Those bloody teachers and those stupid Rwandans, eh? Little mention that Kagame accepted the debt of the previous regime and accepted further loans in return for selling more of Rwanda’s assets and adopting further austerity programmes, including freezing teachers’ pay. And what did he do with that money? Well get involved with the civil war in the Congo of course, help drive those French out of Africa. Again, I am no fan of French Imperialism but should we really applaud the millions of deaths provoked by this imperialist push by Britain and the US?
No doubt the Guardian will maintain that US and British Imperialism is not in fact imperialism but a humanitarian mission. That the actions of the US in carving out a US protectorate in the region have everything to do with democracy and not their thirst for cobalt and other precious minerals. If the Guardian is correct then one must ask whether all these deaths were really necessary, whether the people in this region have benefitted at all from these wars. Perhaps they might argue that you cannot put a price on freedom, democracy and progress. Yet as they know there is no freedom, true democracy or progress in the region they content themselves with distorting the causes of the conflict. The role of the US and Britain is treated as a response to genocide not as a participatory factor.
This is no more evident than in its outrageous claim:
France’s leading anti-terrorism judge, Jean-Louis Bruguière, has accused Rwanda’s Tutsi president, Paul Kagame, and other leaders of the Rwandan Patriotic Front (RPF) that overthrew the genocidal regime, of prompting the slaughter by assassinating the Hutu president, Juvenal Habyarimana. A more widely accepted view is that Habyarimana was killed by Hutu extremists who then seized power.
One might ask where this view is more widely accepted. The Washington Post? The Guardian? Imagine the readers’ surprise were we to write: George Bush continues to claim Al Qaeda responsible for attack on World Trade Centre despite the more widely held view that it was an inside job perpetrated by the CIA to justify the extremist neo-con’ war programme.
Fact. Not only did a French judge attempt to prosecute Kagame and his cronies for war crimes but so did Spanish judges. Moreover, in 2003, the Chief Prosecutor for the UN International War Crimes Tribunal for Rwanda (ICTR), Swiss born Carla del Ponte, publicly announced that she would soon begin prosecuting members of Kagame’s Government for the same kinds of crimes charged in the French and Spanish warrants. Nearly 6 years later, however, not one case has been filed against one member of Kagame’s government, nor against Kagame himself. The reason being that 90 days after Del Ponte announced her decision to prosecute these monsters she was replaced by Abubacar Jallow, a US/UK-approved Prosecutor who had pledged not to continue with the prosecutions of Kagame and his accomplices. In short she was sacked by the US and the UK who didn’t want to have their role (sponsors of the war) dragged before the courts.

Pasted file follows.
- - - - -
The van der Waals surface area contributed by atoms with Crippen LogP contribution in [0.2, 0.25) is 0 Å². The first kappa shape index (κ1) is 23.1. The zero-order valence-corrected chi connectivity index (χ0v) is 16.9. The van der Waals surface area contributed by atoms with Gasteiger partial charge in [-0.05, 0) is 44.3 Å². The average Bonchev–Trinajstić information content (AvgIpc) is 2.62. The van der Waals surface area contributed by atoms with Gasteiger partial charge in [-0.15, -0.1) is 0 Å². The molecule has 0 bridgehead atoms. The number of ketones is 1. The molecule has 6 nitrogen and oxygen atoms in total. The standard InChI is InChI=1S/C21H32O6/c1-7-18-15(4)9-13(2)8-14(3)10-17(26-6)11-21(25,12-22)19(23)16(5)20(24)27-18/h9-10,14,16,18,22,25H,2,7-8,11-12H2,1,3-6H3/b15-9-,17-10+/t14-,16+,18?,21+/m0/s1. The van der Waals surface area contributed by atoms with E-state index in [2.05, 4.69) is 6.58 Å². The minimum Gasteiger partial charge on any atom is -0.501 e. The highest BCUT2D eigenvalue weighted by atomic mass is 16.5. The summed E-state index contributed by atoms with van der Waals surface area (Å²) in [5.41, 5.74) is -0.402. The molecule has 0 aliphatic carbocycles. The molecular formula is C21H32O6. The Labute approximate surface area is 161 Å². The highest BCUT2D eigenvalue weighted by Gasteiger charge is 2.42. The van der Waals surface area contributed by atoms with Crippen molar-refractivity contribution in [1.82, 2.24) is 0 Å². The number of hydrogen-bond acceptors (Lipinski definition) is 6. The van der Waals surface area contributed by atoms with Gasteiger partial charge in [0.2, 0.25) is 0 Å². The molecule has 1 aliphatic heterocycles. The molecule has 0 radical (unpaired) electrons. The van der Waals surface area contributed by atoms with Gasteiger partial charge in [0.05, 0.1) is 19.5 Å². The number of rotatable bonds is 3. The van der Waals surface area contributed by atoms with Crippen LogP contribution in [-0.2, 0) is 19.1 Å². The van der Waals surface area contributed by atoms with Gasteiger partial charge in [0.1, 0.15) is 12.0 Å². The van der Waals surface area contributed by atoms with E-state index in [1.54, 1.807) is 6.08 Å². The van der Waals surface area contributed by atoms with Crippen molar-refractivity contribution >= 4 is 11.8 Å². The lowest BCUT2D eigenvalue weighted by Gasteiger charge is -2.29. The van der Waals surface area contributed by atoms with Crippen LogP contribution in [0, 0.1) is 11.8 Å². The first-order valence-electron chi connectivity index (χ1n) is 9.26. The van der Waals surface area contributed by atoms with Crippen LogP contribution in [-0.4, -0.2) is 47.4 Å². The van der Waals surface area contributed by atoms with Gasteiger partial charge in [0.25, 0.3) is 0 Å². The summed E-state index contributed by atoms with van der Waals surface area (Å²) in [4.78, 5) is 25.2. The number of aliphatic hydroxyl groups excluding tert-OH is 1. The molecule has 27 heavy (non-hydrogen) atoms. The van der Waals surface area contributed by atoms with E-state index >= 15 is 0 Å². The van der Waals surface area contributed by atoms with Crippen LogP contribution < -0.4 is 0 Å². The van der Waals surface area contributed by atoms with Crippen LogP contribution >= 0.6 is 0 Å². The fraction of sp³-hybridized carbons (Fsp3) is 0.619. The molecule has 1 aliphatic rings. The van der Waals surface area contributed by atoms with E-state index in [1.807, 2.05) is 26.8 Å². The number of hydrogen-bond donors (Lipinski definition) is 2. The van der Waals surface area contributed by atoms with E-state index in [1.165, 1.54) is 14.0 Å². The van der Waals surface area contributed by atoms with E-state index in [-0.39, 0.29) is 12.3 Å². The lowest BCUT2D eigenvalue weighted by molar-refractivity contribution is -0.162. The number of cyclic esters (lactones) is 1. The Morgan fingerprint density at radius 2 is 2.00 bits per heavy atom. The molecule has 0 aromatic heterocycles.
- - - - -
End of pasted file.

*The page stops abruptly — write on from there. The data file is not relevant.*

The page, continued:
Again Michel Chossudovsky clarifies the situation:
According to the testimony of Paul Mugabe, a former member of the RPF High Command Unit, Major General Paul Kagame had personally ordered the shooting down of President Habyarimana’s plane with a view to taking control of the country. He was fully aware that the assassination of Habyarimana would unleash “a genocide” against Tutsi civilians. RPA forces had been fully deployed in Kigali at the time the ethnic massacres took place and did not act to prevent it from happening:
“The decision of Paul Kagame to shoot Pres. Habyarimana’s aircraft was the catalyst of an unprecedented drama in Rwandan history, and Major-General Paul Kagame took that decision with all awareness. Kagame’s ambition caused the extermination of all of our families: Tutsis, Hutus and Twas. We all lost. Kagame’s take-over took away the lives of a large number of Tutsis and caused the unnecessary exodus of millions of Hutus, many of whom were innocent under the hands of the genocide ringleaders. Some naive Rwandans proclaimed Kagame as their savior, but time has demonstrated that it was he who caused our suffering and misfortunes… Can Kagame explain to the Rwandan people why he sent Claude Dusaidi and Charles Muligande to New York and Washington to stop the UN military intervention which was supposed to be sent and protect the Rwandan people from the genocide? The reason behind avoiding that military intervention was to allow the RPF leadership the takeover of the Kigali Government and to show the world that they – the RPF – were the ones who stopped the genocide. We will all remember that the genocide occurred during three months, even though Kagame has said that he was capable of stopping it the first week after the aircraft crash. Can Major-General Paul Kagame explain why he asked to MINUAR to leave Rwandan soil within hours while the UN was examining the possibility of increasing its troops in Rwanda in order to stop the genocide?”
So there you have the sorry truth of why a nation truly said adieu to French. Of course the Guardian version equates the adoption of English with the inevitable march of freedom, democracy and progress. Here at Marxist TEFL we note how the current status of modern languages is one arrived at through rivers of blood. I’m sure the US don’t give a damn what language Rwandans speak as long as they can exercise control over their resources. After all the reality of education means only a small elite will speak a passable English in the foreseeable future. The sorry truth is though that English is being pushed as the symbolic victory of one faction, backed by the US, over another, backed by France. The Guardian’s article dances on the unmarked graves of those who have died as a result of this horrific imperialist sponsored war.